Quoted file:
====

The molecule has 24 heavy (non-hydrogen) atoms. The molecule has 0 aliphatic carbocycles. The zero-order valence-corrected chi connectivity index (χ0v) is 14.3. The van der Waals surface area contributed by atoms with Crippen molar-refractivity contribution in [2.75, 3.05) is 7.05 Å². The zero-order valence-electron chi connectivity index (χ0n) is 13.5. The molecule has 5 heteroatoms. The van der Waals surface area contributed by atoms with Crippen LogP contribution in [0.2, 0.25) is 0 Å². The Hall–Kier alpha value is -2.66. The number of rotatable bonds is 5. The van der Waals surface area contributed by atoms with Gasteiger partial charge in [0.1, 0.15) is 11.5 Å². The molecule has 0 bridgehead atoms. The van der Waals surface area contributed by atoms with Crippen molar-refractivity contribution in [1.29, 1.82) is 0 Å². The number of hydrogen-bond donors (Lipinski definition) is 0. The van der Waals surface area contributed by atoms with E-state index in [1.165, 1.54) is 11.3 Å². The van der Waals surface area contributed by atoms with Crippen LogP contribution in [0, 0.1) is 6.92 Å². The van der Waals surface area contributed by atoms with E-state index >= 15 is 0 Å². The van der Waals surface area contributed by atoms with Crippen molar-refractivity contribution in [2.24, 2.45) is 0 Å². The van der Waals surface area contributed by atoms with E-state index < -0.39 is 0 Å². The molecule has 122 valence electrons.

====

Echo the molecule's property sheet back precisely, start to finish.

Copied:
The molecule has 24 heavy (non-hydrogen) atoms. The molecule has 0 aliphatic carbocycles. The zero-order valence-corrected chi connectivity index (χ0v) is 14.3. The van der Waals surface area contributed by atoms with Crippen molar-refractivity contribution in [2.75, 3.05) is 7.05 Å². The zero-order valence-electron chi connectivity index (χ0n) is 13.5. The molecule has 5 heteroatoms. The van der Waals surface area contributed by atoms with Crippen LogP contribution in [0.2, 0.25) is 0 Å². The Hall–Kier alpha value is -2.66. The number of rotatable bonds is 5. The van der Waals surface area contributed by atoms with Gasteiger partial charge in [0.1, 0.15) is 11.5 Å². The molecule has 0 bridgehead atoms. The van der Waals surface area contributed by atoms with Crippen molar-refractivity contribution in [1.29, 1.82) is 0 Å². The number of hydrogen-bond donors (Lipinski definition) is 0. The van der Waals surface area contributed by atoms with E-state index in [1.165, 1.54) is 11.3 Å². The van der Waals surface area contributed by atoms with Crippen LogP contribution in [0, 0.1) is 6.92 Å². The van der Waals surface area contributed by atoms with E-state index >= 15 is 0 Å². The van der Waals surface area contributed by atoms with Crippen molar-refractivity contribution in [2.24, 2.45) is 0 Å². The van der Waals surface area contributed by atoms with E-state index < -0.39 is 0 Å². The molecule has 122 valence electrons.